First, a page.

Alavaikko S et al.  conducted a meta-analysis with studies in children and adolescents and concluded that asthma doubled the risk of caries in both primary and permanent dentitions. Recently meta-analysis by Elyassi Gorji N et al.  showed that the prevalence of dental caries was higher among patients with asthma than in the control group. The DMFT (Decay-missing-filled teeth index) in patients with asthma were respectively 0.29 and 0.48 more than the control group. The conclusion is that, although the difference was not statistically significant, it was clinically significant and asthma may be considered a risk factor for the development of dental caries .
Dental caries in asthmatic children may have different biological
mechanisms involved, from defects at formation of enamel and
modification in saliva components to indirectly through the effect
of medications used [13,14]. Guergolette RP et al.  estimated
the risk of dental enamel defects in permanent dentition of 11
times with greater risk in patients with moderate/severe asthma,
especially in those who presented symptoms before 3 years of age.
People with asthma may have reduced oxygen supply for active ameloblasts. Therefore, enamel formation may be compromised, occurring enamel defects and no repair of ameloblastic cells after the injury . Consequently, respiratory diseases in first years of life can affect tooth formation and contribute to development of hypomineralized enamel lesion, which increases the risk of caries [14,15]. The use of antiasthmatic inhaled drugs (β2-agonists plus corticosteroids) has cariogenic effects, such as negative effect on salivary production rate, a relatively low pH and may contain sweeteners such as lactose monohydrate in its composition. The use of these inhalers in combination with reduced salivary flow rate not only favors the formation of dental caries, but also the appearance of erosive lesions [16,17]. β2- agonists also decrease total protein concentrations and amylase in saliva and increase concentration Streptococcus Mutans (SM) in children with asthma [16,18,19].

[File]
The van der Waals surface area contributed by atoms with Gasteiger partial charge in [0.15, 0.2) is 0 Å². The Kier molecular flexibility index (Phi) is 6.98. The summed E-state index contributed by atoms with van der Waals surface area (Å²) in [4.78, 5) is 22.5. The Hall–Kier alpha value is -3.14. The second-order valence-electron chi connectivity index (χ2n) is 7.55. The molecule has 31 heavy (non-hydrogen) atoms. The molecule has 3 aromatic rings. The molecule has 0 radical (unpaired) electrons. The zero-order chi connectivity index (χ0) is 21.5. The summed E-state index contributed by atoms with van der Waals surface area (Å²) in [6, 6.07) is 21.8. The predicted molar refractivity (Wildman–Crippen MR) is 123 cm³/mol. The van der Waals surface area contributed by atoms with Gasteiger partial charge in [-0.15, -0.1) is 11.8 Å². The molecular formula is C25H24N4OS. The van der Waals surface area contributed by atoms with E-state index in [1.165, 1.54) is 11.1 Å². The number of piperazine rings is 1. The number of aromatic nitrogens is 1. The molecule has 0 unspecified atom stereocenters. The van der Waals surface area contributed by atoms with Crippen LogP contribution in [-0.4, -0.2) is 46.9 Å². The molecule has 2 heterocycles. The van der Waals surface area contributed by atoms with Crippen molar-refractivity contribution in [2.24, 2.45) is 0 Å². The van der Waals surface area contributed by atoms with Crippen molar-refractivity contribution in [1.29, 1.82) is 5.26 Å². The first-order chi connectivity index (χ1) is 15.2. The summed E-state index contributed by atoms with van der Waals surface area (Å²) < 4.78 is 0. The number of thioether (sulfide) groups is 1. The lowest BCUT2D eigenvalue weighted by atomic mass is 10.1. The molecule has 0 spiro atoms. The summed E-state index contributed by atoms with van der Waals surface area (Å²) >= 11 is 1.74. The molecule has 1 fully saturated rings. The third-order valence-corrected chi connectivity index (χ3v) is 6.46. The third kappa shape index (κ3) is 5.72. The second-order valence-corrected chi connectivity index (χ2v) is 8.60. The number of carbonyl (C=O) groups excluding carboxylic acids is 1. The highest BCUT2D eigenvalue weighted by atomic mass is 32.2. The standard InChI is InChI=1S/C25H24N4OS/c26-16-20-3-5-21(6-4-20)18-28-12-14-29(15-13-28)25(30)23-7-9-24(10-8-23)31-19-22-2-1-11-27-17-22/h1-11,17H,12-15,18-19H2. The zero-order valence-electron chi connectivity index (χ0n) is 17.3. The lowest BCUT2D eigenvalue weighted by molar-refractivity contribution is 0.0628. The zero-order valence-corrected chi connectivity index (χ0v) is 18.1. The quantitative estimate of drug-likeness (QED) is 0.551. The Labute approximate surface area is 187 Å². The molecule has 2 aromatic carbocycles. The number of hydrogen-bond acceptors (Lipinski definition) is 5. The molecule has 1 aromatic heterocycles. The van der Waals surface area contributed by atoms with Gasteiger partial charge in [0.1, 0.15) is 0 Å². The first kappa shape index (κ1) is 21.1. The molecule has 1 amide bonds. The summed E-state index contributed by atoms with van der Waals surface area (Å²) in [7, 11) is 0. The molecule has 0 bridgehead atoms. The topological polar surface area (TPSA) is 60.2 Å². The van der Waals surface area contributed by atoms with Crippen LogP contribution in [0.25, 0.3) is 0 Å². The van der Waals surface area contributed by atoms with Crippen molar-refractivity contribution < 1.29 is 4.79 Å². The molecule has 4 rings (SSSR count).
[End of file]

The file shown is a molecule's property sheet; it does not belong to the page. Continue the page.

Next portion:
The prevalence of dental caries is higher among children with asthma and drugs used to treatment of asthma can increase caries severity. Oral hygiene measures should be intensified in asthmatic children, especially after the use of asthma control medications.
© 2021 Brandão Heli Vieira. This is an open access article distributed under the terms of the Creative Commons Attribution License , which permits unrestricted use, distribution, and build upon your work non-commercially.